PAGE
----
Jazz Jottings August 2016

The documentary, Vince Giordano – There’s a Future in the Past had its premiere July 10 as part of the Jazz in July series at the 92nd Street Y in New York City. An on-line campaign raised $82,544 from 443 contributors to fund the project. As Bill Charlap, artistic director of the Series, commented, “The Nighthawks play with complete historical authenticity.” The Manchester (UK) International Film Festival had awarded the film a “Best Score” rating.

The sub-title of the film is The Man and the Band Who Make the Jazz Age Come Alive. The Nighthawks have been playing the music of the 20s and 30s for nearly 40 years. Giordano owns 60 vintage instruments and has 60,000 dance band orchestrations from the Jazz Age. The band performs every Monday and Tuesday at the Iguana Tex-Mex Restaurant upstairs lounge, 240 West 54th Street, just off of Times Square.

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The Nighthawks provided musical accompaniment at the showing of four silent films at NYC’s Museum of Modern Art on July 15, one of which was the long-lost 1927 comedy, Battle of the Century. staring Laurel and Hardy who partake in a spectacular custard pie fight. The band also appeared on one of Garrison Keillor’s last A Prairie Home Companion radio programs and can be seen in Woody Allen’s latest flick, Café Society. The veteran filmmaker states, “Vince always gives me the period sound I’m looking for.”

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Geoff Gallante, 15, a member of the Capital Focus Jazz Band directed by Dave Robinson, is one of 21 high school musicians named to the 2016 Next Generation Jazz Band that is currently on a two-week tour of Japan and scheduled to perform at the Jazz Legends Gala in Pebble Beach, CA and Monterey Jazz Festival in September.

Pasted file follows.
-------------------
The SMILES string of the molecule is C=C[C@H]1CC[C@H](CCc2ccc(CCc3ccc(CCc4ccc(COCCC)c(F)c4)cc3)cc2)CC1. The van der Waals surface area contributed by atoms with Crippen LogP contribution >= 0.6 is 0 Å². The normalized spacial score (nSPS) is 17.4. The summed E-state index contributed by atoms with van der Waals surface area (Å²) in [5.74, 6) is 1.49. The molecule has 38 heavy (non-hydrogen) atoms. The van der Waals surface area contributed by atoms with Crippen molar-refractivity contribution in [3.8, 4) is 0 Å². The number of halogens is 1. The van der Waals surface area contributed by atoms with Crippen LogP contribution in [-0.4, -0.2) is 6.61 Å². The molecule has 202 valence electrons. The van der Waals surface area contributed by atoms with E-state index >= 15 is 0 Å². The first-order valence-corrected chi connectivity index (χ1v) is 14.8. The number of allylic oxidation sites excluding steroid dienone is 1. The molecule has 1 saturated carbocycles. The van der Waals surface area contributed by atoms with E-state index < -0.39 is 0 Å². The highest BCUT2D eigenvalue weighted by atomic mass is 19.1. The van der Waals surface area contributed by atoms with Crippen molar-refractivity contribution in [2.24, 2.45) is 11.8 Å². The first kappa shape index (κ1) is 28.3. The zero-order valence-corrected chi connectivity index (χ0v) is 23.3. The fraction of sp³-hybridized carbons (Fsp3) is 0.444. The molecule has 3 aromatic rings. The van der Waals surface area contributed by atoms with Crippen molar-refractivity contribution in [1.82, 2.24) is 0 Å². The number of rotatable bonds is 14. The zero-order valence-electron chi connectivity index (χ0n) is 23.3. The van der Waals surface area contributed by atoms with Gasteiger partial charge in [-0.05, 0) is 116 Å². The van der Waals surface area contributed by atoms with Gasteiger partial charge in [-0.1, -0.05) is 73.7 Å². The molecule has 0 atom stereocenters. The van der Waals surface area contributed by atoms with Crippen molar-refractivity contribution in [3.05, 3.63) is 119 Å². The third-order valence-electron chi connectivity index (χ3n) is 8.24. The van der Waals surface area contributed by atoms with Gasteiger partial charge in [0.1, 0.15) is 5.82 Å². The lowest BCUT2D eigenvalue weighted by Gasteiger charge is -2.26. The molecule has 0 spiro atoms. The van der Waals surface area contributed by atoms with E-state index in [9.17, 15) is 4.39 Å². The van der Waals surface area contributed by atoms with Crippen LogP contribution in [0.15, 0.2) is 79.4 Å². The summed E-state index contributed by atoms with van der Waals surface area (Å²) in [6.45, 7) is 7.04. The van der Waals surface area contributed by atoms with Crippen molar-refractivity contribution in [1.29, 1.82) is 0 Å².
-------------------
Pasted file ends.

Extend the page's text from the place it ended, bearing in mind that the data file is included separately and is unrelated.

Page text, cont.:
A junior at West Potomac High School in Alexandria, VA, he started playing trumpet at four and has since appeared in 34 states as a soloist with concert, military and brass bands and pops orchestras in addition to performing national anthems at 16 professional MLB, NBA and NHL events. By the age of six, he had already appeared as a guest soloist with the Duke Ellington Orchestra and was the youngest instrumentalist to perform at the White House and the Kennedy Center.

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The 2016 Jazz at Lincoln Center Hall of Fame inductees are saxophonists Ben Webster and Wayne Shorter and trombonist J.J. Johnson. Webster is known for his work in the orchestras of Fletcher Henderson, Benny Carter, Cab Calloway and Duke Ellington, and for his collaborations with such artists as Art Tatum, Oscar Peterson and Coleman Hawkins.

One of the leading trombonists of the post-swing era, Johnson played in the Benny Carter and Count Basie bands and was co-leader of a popular quintet with Kai Winding. A prolific bandleader and composer, Shorter was a member of Art Blakey’s Jazz Messengers and Miles Davis’ Second Great Quintet.

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Rossano Sportiello performed for three nights at the oldest jazz club in Vienna, Austria in late June before heading off with Frank Roberscheuten and Martin Breinschmid for their summer tour of Europe as the Three Wise Men. Back in the States, Rossano was part of the 92nd Street Y “Jazz in July” series in New York City, celebrating the giants of stride piano – Eubie Blake, Willie “The Lion” Smith and Fats Waller – before his inaugural appearance at the Newport Jazz Festival in Rhode Island on July 31.